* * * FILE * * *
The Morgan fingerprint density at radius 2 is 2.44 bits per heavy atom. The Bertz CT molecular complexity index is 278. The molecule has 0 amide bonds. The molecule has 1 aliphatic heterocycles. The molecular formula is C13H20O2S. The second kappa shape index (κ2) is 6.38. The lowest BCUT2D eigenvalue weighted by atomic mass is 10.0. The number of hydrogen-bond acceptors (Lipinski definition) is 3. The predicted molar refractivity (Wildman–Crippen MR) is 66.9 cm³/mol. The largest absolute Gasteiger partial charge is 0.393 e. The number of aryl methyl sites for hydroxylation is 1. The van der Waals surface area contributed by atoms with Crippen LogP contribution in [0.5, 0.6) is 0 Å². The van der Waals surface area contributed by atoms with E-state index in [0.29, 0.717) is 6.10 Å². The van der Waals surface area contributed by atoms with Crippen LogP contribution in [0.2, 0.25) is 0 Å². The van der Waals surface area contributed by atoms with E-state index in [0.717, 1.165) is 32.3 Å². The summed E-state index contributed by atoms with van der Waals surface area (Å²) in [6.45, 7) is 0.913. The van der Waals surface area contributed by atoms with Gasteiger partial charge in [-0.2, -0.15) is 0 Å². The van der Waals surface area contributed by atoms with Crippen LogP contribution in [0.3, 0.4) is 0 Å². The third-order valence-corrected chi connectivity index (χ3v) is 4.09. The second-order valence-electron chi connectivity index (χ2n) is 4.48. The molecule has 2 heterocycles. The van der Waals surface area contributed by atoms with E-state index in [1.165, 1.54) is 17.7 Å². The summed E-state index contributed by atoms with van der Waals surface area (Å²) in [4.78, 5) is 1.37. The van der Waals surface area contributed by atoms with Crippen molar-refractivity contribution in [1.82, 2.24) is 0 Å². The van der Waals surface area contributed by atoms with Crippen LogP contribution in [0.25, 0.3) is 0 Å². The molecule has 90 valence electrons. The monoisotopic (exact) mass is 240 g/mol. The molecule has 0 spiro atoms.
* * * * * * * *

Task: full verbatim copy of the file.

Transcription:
The Morgan fingerprint density at radius 2 is 2.44 bits per heavy atom. The Bertz CT molecular complexity index is 278. The molecule has 0 amide bonds. The molecule has 1 aliphatic heterocycles. The molecular formula is C13H20O2S. The second kappa shape index (κ2) is 6.38. The lowest BCUT2D eigenvalue weighted by atomic mass is 10.0. The number of hydrogen-bond acceptors (Lipinski definition) is 3. The predicted molar refractivity (Wildman–Crippen MR) is 66.9 cm³/mol. The largest absolute Gasteiger partial charge is 0.393 e. The number of aryl methyl sites for hydroxylation is 1. The van der Waals surface area contributed by atoms with Crippen LogP contribution in [0.5, 0.6) is 0 Å². The van der Waals surface area contributed by atoms with E-state index in [0.29, 0.717) is 6.10 Å². The van der Waals surface area contributed by atoms with Crippen LogP contribution in [0.2, 0.25) is 0 Å². The van der Waals surface area contributed by atoms with E-state index in [0.717, 1.165) is 32.3 Å². The summed E-state index contributed by atoms with van der Waals surface area (Å²) in [6.45, 7) is 0.913. The van der Waals surface area contributed by atoms with Gasteiger partial charge in [-0.2, -0.15) is 0 Å². The van der Waals surface area contributed by atoms with Crippen LogP contribution in [0.3, 0.4) is 0 Å². The third-order valence-corrected chi connectivity index (χ3v) is 4.09. The second-order valence-electron chi connectivity index (χ2n) is 4.48. The molecule has 2 heterocycles. The van der Waals surface area contributed by atoms with E-state index in [1.165, 1.54) is 17.7 Å². The summed E-state index contributed by atoms with van der Waals surface area (Å²) in [4.78, 5) is 1.37. The van der Waals surface area contributed by atoms with Crippen molar-refractivity contribution in [1.82, 2.24) is 0 Å². The van der Waals surface area contributed by atoms with Crippen LogP contribution in [0.25, 0.3) is 0 Å². The molecule has 90 valence electrons. The monoisotopic (exact) mass is 240 g/mol. The molecule has 0 spiro atoms.